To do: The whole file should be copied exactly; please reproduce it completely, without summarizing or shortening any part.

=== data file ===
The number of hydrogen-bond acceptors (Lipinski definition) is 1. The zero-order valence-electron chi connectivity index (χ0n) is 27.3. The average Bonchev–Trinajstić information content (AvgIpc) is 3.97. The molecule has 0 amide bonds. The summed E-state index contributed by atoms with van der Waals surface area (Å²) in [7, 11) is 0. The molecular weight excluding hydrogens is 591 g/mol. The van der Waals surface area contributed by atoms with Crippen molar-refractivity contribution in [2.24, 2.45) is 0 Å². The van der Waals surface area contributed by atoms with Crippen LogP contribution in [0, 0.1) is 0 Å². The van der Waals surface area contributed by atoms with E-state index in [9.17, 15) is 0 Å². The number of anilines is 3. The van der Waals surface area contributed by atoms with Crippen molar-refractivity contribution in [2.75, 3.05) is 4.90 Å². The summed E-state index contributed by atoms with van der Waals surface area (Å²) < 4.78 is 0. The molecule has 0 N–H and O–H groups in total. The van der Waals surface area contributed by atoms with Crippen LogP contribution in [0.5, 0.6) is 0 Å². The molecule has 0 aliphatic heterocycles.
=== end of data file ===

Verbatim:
The number of hydrogen-bond acceptors (Lipinski definition) is 1. The zero-order valence-electron chi connectivity index (χ0n) is 27.3. The average Bonchev–Trinajstić information content (AvgIpc) is 3.97. The molecule has 0 amide bonds. The summed E-state index contributed by atoms with van der Waals surface area (Å²) in [7, 11) is 0. The molecular weight excluding hydrogens is 591 g/mol. The van der Waals surface area contributed by atoms with Crippen molar-refractivity contribution in [2.24, 2.45) is 0 Å². The van der Waals surface area contributed by atoms with Crippen LogP contribution in [0, 0.1) is 0 Å². The van der Waals surface area contributed by atoms with E-state index in [9.17, 15) is 0 Å². The number of anilines is 3. The van der Waals surface area contributed by atoms with Crippen molar-refractivity contribution in [2.75, 3.05) is 4.90 Å². The summed E-state index contributed by atoms with van der Waals surface area (Å²) < 4.78 is 0. The molecule has 0 N–H and O–H groups in total. The van der Waals surface area contributed by atoms with Crippen LogP contribution in [0.5, 0.6) is 0 Å². The molecule has 0 aliphatic heterocycles.